That’s when I came across the image of a goalie, hand on the cage, eyes to the ground, and I burst into tears. With recent events, that isn’t an uncommon thing for anyone in my house, so no one said a thing. I can’t say for sure what you saw what you drew this image, but for me I very clearly see myself in pretty much every stage of my life so far.
I see that kid in high school coming back onto the field after half time, down by some crazy number of goals hoping his team can pull it together and lose by something at least respectable.
I see that college student in the middle of finals week trying to get his shit together long enough to finish two projects and study for three tests.
I see a father of newborn twins that hasn’t gotten a full night’s sleep in weeks and cradles one in his arms hoping that they will both have a good night and sleep at least 6 hours straight.
I see a father whose daughter is sick with something that some of the best doctors on the east coast have no idea what it is, and he is powerless to do anything other than sit with her and comfort her as best he can.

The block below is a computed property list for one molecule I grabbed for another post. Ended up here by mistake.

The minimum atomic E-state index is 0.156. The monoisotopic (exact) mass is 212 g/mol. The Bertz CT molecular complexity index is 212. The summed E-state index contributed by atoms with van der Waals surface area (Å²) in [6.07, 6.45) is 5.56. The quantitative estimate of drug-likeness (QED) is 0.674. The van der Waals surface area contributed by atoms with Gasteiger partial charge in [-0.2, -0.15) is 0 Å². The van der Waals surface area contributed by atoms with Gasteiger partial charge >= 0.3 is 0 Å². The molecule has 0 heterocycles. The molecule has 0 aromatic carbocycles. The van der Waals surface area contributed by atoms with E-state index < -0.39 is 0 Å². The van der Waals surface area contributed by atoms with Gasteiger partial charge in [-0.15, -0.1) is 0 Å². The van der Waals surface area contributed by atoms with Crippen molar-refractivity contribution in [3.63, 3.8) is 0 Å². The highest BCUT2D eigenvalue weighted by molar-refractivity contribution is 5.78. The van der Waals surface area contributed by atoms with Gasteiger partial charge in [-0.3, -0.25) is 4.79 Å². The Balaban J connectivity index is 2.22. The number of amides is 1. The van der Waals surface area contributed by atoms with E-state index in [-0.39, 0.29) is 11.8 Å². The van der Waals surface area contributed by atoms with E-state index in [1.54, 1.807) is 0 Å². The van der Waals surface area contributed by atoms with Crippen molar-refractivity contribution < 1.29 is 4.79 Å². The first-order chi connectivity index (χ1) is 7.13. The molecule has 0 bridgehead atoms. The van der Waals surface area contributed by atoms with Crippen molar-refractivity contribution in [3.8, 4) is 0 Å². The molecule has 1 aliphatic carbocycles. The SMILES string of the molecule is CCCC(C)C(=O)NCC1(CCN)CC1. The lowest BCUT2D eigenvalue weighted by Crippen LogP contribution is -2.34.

I see a father who finally has the direction and resolve to help his little girl fight a disease that has decimated her life, but he just needs that once good breath to keep moving forward.
I see a father who has lost one of his greatest treasures and needs something to help hold him up because he no longer feels he can stand without help.
And, I see a man getting ready to get himself together enough to turn around, get his stick up, and get back into it because this game isn’t over yet, and there are a lot of shots still left to stop.
Your image hangs on the wall in my bedroom next to my closet. It is the first thing I see in the morning when I roll out of bed, it is the last thing I see as I switch off the light, it is a constant reminder that the game is long from over and I just need to take a breath, turn around, and get ready for the next whistle.
Thank you more than I can ever express in this letter,